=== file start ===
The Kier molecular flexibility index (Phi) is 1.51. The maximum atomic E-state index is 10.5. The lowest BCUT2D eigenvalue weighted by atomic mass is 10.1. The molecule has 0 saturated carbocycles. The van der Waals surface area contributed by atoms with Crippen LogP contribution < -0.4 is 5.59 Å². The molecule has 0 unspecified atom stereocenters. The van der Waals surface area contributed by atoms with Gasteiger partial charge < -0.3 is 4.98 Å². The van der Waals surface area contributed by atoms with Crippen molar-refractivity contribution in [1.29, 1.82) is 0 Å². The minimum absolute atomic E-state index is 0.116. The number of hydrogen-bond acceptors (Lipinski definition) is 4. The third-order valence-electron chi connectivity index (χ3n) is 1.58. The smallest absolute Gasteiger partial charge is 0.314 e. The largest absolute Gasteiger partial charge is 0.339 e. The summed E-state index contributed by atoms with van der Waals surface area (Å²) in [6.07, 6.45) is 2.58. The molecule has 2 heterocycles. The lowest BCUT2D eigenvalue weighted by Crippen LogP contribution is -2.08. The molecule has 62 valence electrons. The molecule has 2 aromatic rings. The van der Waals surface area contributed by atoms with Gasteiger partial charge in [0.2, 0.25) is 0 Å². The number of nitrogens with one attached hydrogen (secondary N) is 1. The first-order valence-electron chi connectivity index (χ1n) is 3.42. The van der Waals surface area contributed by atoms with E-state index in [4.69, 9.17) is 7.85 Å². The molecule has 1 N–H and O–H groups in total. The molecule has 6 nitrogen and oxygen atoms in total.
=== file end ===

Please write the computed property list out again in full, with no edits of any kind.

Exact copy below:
The Kier molecular flexibility index (Phi) is 1.51. The maximum atomic E-state index is 10.5. The lowest BCUT2D eigenvalue weighted by atomic mass is 10.1. The molecule has 0 saturated carbocycles. The van der Waals surface area contributed by atoms with Crippen LogP contribution < -0.4 is 5.59 Å². The molecule has 0 unspecified atom stereocenters. The van der Waals surface area contributed by atoms with Gasteiger partial charge < -0.3 is 4.98 Å². The van der Waals surface area contributed by atoms with Crippen molar-refractivity contribution in [1.29, 1.82) is 0 Å². The minimum absolute atomic E-state index is 0.116. The number of hydrogen-bond acceptors (Lipinski definition) is 4. The third-order valence-electron chi connectivity index (χ3n) is 1.58. The smallest absolute Gasteiger partial charge is 0.314 e. The largest absolute Gasteiger partial charge is 0.339 e. The summed E-state index contributed by atoms with van der Waals surface area (Å²) in [6.07, 6.45) is 2.58. The molecule has 2 heterocycles. The lowest BCUT2D eigenvalue weighted by Crippen LogP contribution is -2.08. The molecule has 62 valence electrons. The molecule has 2 aromatic rings. The van der Waals surface area contributed by atoms with Gasteiger partial charge in [0.2, 0.25) is 0 Å². The number of nitrogens with one attached hydrogen (secondary N) is 1. The first-order valence-electron chi connectivity index (χ1n) is 3.42. The van der Waals surface area contributed by atoms with E-state index in [4.69, 9.17) is 7.85 Å². The molecule has 1 N–H and O–H groups in total. The molecule has 6 nitrogen and oxygen atoms in total.